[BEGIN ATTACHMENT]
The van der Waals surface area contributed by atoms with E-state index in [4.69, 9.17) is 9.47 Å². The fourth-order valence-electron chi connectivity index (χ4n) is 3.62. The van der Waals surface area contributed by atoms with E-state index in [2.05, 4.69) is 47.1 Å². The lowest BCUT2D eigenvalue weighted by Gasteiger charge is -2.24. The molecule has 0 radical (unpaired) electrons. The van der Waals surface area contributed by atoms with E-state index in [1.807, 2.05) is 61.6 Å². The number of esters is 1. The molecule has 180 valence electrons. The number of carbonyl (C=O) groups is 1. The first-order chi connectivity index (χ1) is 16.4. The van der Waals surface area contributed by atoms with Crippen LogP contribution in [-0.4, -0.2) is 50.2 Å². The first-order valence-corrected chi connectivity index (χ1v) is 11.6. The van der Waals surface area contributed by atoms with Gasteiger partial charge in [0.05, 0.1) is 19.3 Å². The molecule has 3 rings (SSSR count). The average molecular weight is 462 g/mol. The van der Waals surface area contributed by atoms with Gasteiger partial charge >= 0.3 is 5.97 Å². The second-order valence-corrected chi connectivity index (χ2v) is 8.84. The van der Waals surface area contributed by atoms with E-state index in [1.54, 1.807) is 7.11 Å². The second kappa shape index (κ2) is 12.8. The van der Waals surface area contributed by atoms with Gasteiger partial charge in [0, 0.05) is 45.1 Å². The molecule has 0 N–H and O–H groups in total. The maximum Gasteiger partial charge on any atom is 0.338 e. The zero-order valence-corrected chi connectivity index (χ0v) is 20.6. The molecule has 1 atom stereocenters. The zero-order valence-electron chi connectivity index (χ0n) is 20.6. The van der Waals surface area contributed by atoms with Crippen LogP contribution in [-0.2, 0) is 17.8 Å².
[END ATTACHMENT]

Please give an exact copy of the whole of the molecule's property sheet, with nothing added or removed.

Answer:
The van der Waals surface area contributed by atoms with E-state index in [4.69, 9.17) is 9.47 Å². The fourth-order valence-electron chi connectivity index (χ4n) is 3.62. The van der Waals surface area contributed by atoms with E-state index in [2.05, 4.69) is 47.1 Å². The lowest BCUT2D eigenvalue weighted by Gasteiger charge is -2.24. The molecule has 0 radical (unpaired) electrons. The van der Waals surface area contributed by atoms with E-state index in [1.807, 2.05) is 61.6 Å². The number of esters is 1. The molecule has 180 valence electrons. The number of carbonyl (C=O) groups is 1. The first-order chi connectivity index (χ1) is 16.4. The van der Waals surface area contributed by atoms with Crippen LogP contribution in [-0.4, -0.2) is 50.2 Å². The first-order valence-corrected chi connectivity index (χ1v) is 11.6. The van der Waals surface area contributed by atoms with Gasteiger partial charge in [0.05, 0.1) is 19.3 Å². The molecule has 3 rings (SSSR count). The average molecular weight is 462 g/mol. The van der Waals surface area contributed by atoms with Gasteiger partial charge >= 0.3 is 5.97 Å². The second-order valence-corrected chi connectivity index (χ2v) is 8.84. The van der Waals surface area contributed by atoms with E-state index in [1.54, 1.807) is 7.11 Å². The second kappa shape index (κ2) is 12.8. The van der Waals surface area contributed by atoms with Gasteiger partial charge in [0, 0.05) is 45.1 Å². The molecule has 0 N–H and O–H groups in total. The maximum Gasteiger partial charge on any atom is 0.338 e. The zero-order valence-corrected chi connectivity index (χ0v) is 20.6. The molecule has 1 atom stereocenters. The zero-order valence-electron chi connectivity index (χ0n) is 20.6. The van der Waals surface area contributed by atoms with Crippen LogP contribution in [-0.2, 0) is 17.8 Å².